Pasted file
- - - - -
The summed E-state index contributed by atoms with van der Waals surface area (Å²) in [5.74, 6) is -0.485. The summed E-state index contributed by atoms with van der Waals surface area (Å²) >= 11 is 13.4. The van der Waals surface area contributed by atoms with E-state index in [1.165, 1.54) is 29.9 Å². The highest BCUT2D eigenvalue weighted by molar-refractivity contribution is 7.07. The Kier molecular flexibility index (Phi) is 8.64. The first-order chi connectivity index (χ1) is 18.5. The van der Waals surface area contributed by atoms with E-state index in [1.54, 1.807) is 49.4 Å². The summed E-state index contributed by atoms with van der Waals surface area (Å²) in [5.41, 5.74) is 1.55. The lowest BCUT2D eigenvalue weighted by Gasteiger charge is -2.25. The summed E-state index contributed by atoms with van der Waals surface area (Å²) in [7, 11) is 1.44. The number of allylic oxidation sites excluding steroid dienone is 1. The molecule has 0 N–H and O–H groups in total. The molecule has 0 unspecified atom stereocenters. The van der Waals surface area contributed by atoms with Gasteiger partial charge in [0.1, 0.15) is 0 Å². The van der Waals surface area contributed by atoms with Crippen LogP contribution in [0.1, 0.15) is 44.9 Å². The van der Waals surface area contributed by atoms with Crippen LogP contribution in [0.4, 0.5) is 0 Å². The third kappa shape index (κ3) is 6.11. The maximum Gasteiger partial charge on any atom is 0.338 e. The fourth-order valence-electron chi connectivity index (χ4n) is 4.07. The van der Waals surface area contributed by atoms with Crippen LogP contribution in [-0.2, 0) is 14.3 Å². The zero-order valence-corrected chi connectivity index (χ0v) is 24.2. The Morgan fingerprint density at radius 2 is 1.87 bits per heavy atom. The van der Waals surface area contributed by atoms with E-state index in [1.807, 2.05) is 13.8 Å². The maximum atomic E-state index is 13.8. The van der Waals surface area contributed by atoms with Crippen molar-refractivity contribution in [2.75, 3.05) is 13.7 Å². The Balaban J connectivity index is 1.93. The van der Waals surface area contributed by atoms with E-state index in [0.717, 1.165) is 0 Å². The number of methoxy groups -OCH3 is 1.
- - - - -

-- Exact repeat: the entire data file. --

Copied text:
The summed E-state index contributed by atoms with van der Waals surface area (Å²) in [5.74, 6) is -0.485. The summed E-state index contributed by atoms with van der Waals surface area (Å²) >= 11 is 13.4. The van der Waals surface area contributed by atoms with E-state index in [1.165, 1.54) is 29.9 Å². The highest BCUT2D eigenvalue weighted by molar-refractivity contribution is 7.07. The Kier molecular flexibility index (Phi) is 8.64. The first-order chi connectivity index (χ1) is 18.5. The van der Waals surface area contributed by atoms with E-state index in [1.54, 1.807) is 49.4 Å². The summed E-state index contributed by atoms with van der Waals surface area (Å²) in [5.41, 5.74) is 1.55. The lowest BCUT2D eigenvalue weighted by Gasteiger charge is -2.25. The summed E-state index contributed by atoms with van der Waals surface area (Å²) in [7, 11) is 1.44. The number of allylic oxidation sites excluding steroid dienone is 1. The molecule has 0 N–H and O–H groups in total. The molecule has 0 unspecified atom stereocenters. The van der Waals surface area contributed by atoms with Gasteiger partial charge in [0.1, 0.15) is 0 Å². The van der Waals surface area contributed by atoms with Crippen LogP contribution in [0.1, 0.15) is 44.9 Å². The van der Waals surface area contributed by atoms with Crippen LogP contribution in [0.4, 0.5) is 0 Å². The third kappa shape index (κ3) is 6.11. The maximum Gasteiger partial charge on any atom is 0.338 e. The fourth-order valence-electron chi connectivity index (χ4n) is 4.07. The van der Waals surface area contributed by atoms with Crippen LogP contribution in [-0.2, 0) is 14.3 Å². The zero-order valence-corrected chi connectivity index (χ0v) is 24.2. The Morgan fingerprint density at radius 2 is 1.87 bits per heavy atom. The van der Waals surface area contributed by atoms with E-state index in [1.807, 2.05) is 13.8 Å². The maximum atomic E-state index is 13.8. The van der Waals surface area contributed by atoms with Crippen molar-refractivity contribution in [2.75, 3.05) is 13.7 Å². The Balaban J connectivity index is 1.93. The van der Waals surface area contributed by atoms with E-state index in [0.717, 1.165) is 0 Å². The number of methoxy groups -OCH3 is 1.